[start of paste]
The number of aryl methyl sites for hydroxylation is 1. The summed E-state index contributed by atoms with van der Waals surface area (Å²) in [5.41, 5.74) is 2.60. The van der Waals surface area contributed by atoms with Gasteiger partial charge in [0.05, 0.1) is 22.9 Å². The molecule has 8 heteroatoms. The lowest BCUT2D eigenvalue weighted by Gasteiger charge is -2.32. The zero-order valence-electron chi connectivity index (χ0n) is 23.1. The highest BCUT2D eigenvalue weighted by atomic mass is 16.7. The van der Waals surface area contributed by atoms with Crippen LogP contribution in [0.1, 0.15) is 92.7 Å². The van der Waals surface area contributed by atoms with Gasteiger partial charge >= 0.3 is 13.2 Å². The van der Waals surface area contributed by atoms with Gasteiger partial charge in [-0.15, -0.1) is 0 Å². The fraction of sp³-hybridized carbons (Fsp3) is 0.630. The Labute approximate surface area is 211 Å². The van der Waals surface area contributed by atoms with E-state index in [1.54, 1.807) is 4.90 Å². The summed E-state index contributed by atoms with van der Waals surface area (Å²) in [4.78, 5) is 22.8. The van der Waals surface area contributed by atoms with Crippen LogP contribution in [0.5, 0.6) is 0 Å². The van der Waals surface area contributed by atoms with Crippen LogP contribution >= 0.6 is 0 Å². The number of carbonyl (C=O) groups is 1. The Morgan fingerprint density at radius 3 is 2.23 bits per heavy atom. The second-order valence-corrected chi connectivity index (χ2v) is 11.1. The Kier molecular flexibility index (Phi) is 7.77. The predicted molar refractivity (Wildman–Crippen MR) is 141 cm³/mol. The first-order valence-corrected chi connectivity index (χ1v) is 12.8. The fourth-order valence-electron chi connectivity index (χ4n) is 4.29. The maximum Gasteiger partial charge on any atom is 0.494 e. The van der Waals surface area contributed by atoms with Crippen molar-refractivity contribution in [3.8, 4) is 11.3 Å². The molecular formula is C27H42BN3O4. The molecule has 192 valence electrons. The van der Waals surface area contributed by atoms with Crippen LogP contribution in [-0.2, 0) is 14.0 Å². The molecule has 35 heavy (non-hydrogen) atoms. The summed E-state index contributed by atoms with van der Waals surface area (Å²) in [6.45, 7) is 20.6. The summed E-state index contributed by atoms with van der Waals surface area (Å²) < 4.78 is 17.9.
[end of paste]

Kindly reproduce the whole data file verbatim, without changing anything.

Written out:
The number of aryl methyl sites for hydroxylation is 1. The summed E-state index contributed by atoms with van der Waals surface area (Å²) in [5.41, 5.74) is 2.60. The van der Waals surface area contributed by atoms with Gasteiger partial charge in [0.05, 0.1) is 22.9 Å². The molecule has 8 heteroatoms. The lowest BCUT2D eigenvalue weighted by Gasteiger charge is -2.32. The zero-order valence-electron chi connectivity index (χ0n) is 23.1. The highest BCUT2D eigenvalue weighted by atomic mass is 16.7. The van der Waals surface area contributed by atoms with Crippen LogP contribution in [0.1, 0.15) is 92.7 Å². The van der Waals surface area contributed by atoms with Gasteiger partial charge >= 0.3 is 13.2 Å². The van der Waals surface area contributed by atoms with Gasteiger partial charge in [-0.15, -0.1) is 0 Å². The fraction of sp³-hybridized carbons (Fsp3) is 0.630. The Labute approximate surface area is 211 Å². The van der Waals surface area contributed by atoms with E-state index in [1.54, 1.807) is 4.90 Å². The summed E-state index contributed by atoms with van der Waals surface area (Å²) in [4.78, 5) is 22.8. The van der Waals surface area contributed by atoms with Crippen LogP contribution in [0.5, 0.6) is 0 Å². The van der Waals surface area contributed by atoms with Crippen LogP contribution >= 0.6 is 0 Å². The number of carbonyl (C=O) groups is 1. The Morgan fingerprint density at radius 3 is 2.23 bits per heavy atom. The second-order valence-corrected chi connectivity index (χ2v) is 11.1. The Kier molecular flexibility index (Phi) is 7.77. The predicted molar refractivity (Wildman–Crippen MR) is 141 cm³/mol. The first-order valence-corrected chi connectivity index (χ1v) is 12.8. The fourth-order valence-electron chi connectivity index (χ4n) is 4.29. The maximum Gasteiger partial charge on any atom is 0.494 e. The van der Waals surface area contributed by atoms with Crippen molar-refractivity contribution in [3.8, 4) is 11.3 Å². The molecular formula is C27H42BN3O4. The molecule has 192 valence electrons. The van der Waals surface area contributed by atoms with Crippen LogP contribution in [-0.2, 0) is 14.0 Å². The molecule has 35 heavy (non-hydrogen) atoms. The summed E-state index contributed by atoms with van der Waals surface area (Å²) in [6.45, 7) is 20.6. The summed E-state index contributed by atoms with van der Waals surface area (Å²) < 4.78 is 17.9.